Plagiarism: All Work Should Be Authentic
For each person has gifts that only they can bring forth to the world. Plagiarism is a direct attack on this principle. When work is stolen and passed on as one’s own, they not only cheat the creator of such work, they cheat themselves, and the gifts that are innately bestowed to them. To not mince words, it is a moral, ethical, and spiritual violation, says Father George Rutler. To steal from others in many ways is stealing from self, and denying the opportunity to learn and share individual discovery. Twice times a loser, one who denies themselves an opportunity to grow.
There’s no greater appreciation than hard work. People are most thankful and proud of the things they have earned in the material, career, and world of knowledge and skill attainment. Give a man a billion dollars from birth until death, and the things that are most cherished will be those that have been attained via some form of sweat equity. Father George Rutler tells the story about all spiritual teachings that have this core element at the helm. It is the undercurrent of monomyth, and the structure of every Hero’s Journey. The pursuit to discover, release, reclaim and earn something that is only meant for the individual.
Trust is forever lost, credibility evaporated, an asterisk and a stain difficult to remove. The fallout of being known as a plagiarizer extends past shame, it is something that can completely destroy one’s career, it can lead to expulsion, and financial ruin. Is it really worth it? Shortcuts that lead to higher efficiency and streamlined processes are always worth it, yet plagiarism is never worth the material, spiritual, social and developmental toll that it bears. Stop it. Do not do it. Instead receive the spoils of your own effort, which is always worth the effort.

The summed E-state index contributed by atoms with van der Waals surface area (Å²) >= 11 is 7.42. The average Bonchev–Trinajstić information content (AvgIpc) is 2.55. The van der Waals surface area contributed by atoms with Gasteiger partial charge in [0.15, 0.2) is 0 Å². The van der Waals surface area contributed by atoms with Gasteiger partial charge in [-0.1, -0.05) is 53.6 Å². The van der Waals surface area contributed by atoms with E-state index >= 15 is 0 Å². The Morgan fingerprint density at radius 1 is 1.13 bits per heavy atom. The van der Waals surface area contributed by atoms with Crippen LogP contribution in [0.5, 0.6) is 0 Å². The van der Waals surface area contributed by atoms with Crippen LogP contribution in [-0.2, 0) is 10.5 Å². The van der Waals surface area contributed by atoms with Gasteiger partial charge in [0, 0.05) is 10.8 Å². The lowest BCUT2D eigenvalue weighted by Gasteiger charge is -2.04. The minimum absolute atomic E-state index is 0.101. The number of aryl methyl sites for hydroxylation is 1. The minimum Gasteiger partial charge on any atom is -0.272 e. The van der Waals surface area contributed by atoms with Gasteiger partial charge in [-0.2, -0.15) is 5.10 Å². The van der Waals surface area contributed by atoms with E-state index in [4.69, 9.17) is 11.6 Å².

How to respond when caught is something few plagiarizers rarely consider. Their minds are only consumed with getting away with their crime, not on the consequences. The consequences have been discussed, but the response when caught red-handed, how will the cheat respond? Will they continue to lie, will stories be summoned, will they claim to have not cheated? One can’t expect much from a cheat, but there is some interest in how the unethical respond when facing their charges. Perhaps focusing on that moment alone will influence some to choose an ethical path that leads to freedom.
Discipline is freedom. The sweat equity spoken about earlier is the trick to life. Another timely saying spoken by a coach in a championship, “everything that you want is on the opposite side of hard.” What an amazing statement. Another one quite known among entrepreneurs, “entrepreneurs work and live like no one else, so that they can become like no one else.” Think about all the great CEOs and their stories about working long hours, bootstrapping a business, then years later becoming a big deal. Process is the spice of life. Plagiarism is fool’s gold, a temporary high, an act that cheats so many people, most importantly the one doing the cheating.